To: John Fahey, CEO of NGS
Fr: Your Friends @ Society Matters
Re: Something’s Missing
We think it’s admirable that you want the Society “to inspire people to care about the planet,” especially since the planet doesn’t care a whit about us.
Mind experiment: Imagine 6.7 billion people vanished from the face of the Earth tomorrow. You think the cheetahs would even blink?
Planets don’t “care.” People care. Which makes us wonder: Do you ever regret phrasing National Geographic’s new mission statement in exactly those words (above)? Do you ever worry that being the Lorax is too small a role for the National Geographic Society? And: Do you find yourself regularly having to explain and amend that mission statement? “Yes, yes, of course — we care about the planet and its people.”
We ask because we just read an interview with you from last year. You were at the Sundance Festival to help promote U2-3D, National Geographic’s 2007 3D concert film starring Bono & his band. In the Q&A, the interviewer quoted your amended mission statement, but what we really caught our eye was your answer:
Question: You’ve been quoted as saying, “National Geographic was created as a nonprofit to inspire people to have a lifelong appreciation for the planet and its people. Our mission hasn’t changed.” Does U2 fit that ideology?
John Fahey: They do in a number of ways. They make great music and they stand for quality and the Geographic stands for quality. Some of the principals [sic], philosophies, and values that this band seems to have are similar to the values that the Geographic has. I’m really intrigued by the fact that these guys want to stay ahead of the game. They want to be out in front and this is a place the Geographic hopes to occupy in the future. National Geographic wants to be more cutting-edge than it may have seemed in the past. (emphasis added)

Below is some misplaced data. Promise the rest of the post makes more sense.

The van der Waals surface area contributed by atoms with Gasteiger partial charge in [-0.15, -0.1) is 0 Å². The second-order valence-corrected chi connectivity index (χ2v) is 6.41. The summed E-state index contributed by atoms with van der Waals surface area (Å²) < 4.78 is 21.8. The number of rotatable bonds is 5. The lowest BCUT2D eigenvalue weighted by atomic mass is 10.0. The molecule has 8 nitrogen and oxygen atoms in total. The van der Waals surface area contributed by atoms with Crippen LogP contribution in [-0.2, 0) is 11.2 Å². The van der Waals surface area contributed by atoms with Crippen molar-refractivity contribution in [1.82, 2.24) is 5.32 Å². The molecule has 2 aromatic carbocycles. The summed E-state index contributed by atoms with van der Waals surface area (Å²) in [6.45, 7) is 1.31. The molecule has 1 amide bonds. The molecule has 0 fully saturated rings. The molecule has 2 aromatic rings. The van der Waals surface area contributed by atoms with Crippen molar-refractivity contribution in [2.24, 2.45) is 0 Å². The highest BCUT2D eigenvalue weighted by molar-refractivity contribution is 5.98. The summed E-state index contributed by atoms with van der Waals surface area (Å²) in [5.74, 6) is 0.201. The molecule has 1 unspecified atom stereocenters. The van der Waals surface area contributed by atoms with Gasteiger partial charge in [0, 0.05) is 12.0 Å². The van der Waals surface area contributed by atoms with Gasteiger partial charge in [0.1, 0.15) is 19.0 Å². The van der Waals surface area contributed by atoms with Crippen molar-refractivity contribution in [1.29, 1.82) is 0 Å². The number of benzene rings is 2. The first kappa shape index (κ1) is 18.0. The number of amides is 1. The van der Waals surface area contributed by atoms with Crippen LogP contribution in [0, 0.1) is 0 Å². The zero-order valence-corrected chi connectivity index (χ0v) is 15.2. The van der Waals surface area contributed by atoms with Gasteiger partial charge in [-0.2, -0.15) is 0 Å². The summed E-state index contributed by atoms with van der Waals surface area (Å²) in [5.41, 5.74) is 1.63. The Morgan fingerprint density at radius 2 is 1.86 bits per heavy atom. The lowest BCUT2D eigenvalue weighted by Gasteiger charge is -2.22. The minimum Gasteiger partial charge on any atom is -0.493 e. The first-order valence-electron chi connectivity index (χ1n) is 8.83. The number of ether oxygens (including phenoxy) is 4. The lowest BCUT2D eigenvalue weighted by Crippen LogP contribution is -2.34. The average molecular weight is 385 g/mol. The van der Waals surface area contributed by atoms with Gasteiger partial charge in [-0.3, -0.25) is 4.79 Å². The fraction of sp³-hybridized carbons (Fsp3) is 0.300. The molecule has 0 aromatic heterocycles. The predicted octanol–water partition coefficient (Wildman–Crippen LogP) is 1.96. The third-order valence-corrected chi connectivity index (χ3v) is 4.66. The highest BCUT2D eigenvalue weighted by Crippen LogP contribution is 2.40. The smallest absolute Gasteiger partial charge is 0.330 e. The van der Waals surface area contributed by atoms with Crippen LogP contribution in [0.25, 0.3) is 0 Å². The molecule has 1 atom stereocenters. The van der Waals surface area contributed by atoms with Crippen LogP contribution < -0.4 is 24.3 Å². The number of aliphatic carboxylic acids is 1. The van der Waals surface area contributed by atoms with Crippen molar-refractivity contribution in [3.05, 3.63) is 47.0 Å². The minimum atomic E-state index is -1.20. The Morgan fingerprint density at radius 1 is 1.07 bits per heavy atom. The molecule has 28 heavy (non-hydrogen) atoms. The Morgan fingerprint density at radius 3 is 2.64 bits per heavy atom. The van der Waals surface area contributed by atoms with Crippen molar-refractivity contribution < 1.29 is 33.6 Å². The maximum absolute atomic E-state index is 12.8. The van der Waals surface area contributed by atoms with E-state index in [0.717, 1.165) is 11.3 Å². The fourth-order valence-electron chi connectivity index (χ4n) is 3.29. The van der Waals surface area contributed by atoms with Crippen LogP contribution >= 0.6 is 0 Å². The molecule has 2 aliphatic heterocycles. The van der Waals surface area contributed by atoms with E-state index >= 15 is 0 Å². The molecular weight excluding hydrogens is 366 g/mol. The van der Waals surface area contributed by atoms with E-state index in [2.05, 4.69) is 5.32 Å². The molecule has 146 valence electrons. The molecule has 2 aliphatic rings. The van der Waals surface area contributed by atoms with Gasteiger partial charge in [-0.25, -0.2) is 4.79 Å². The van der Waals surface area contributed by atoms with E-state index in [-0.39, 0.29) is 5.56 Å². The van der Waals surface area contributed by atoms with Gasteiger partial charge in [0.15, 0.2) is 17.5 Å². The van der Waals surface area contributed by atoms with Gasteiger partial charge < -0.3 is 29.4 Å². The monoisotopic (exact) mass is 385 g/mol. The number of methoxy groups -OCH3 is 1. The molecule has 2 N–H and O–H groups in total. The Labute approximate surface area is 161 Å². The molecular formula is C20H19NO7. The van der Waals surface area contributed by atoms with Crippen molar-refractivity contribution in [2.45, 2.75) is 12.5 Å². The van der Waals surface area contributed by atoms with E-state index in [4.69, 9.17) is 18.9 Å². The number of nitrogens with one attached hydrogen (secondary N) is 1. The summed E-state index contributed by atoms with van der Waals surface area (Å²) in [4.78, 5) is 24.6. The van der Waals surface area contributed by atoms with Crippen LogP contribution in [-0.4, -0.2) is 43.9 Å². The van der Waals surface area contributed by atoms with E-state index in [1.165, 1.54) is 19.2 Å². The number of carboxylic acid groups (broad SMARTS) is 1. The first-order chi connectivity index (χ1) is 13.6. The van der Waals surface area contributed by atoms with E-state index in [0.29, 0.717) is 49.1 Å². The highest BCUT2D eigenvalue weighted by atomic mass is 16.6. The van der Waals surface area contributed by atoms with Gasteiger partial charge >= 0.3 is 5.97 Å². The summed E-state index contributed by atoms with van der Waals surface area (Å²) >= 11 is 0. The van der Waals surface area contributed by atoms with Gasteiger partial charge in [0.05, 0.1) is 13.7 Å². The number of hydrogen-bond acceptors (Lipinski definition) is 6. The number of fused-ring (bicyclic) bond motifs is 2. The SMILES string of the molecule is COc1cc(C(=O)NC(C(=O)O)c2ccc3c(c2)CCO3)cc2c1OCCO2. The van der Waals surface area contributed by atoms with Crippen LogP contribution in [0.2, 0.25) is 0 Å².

Why are you so reluctant to spell out those principles, philosophies, and values? You know what they are, and so do we — but why be so vague? Why not just say it: U2 and Bono champion social justice and human rights — and gigantic crowds around the world applaud them for it (and buy their music).
Of course, you already know this. At a staff meeting last year, you briefly alluded to your struggle to convince other senior NGS executives that a U2 concert film was consistent with the Society’s mission. I don’t have exact notes, but you said something like: Various members of my senior staff thought that a film like this wasn’t a good fit for National Geographic. But I felt that one of the messages of U2 is human rights, and that’s something that is part of our mission. We’re about inspiring people to care about the planet and its people.
We think it’s time you made this explicit. We recommend that you amend the Society’s mission statement, and add those three words: “… and its people.” Post it on the web site. Publish it above the Magazine’s masthead. Tell Editor Chris Johns to talk it up in his monthly Editor’s Note. Let everyone know that our Society won’t remain silent when human rights get trampled, even in a mad rush to save the planet — or to mollify publishing partners whose values don’t generally align with our own.
In the end, the mission is less about the planet, and more about our adventures on it. For we believe that if we find a way to take good care of each other, then the cheetahs will no doubt take care of themselves.
I’ve conquered my past
The future is here at last
I stand at the entrance
Of a new world I can see
The ruins to the right of me
Will soon have lost sight of me
Love rescue me.
U2 & BB King
Love Rescue Me
recorded in Sydney, Australia, on November 18, 1989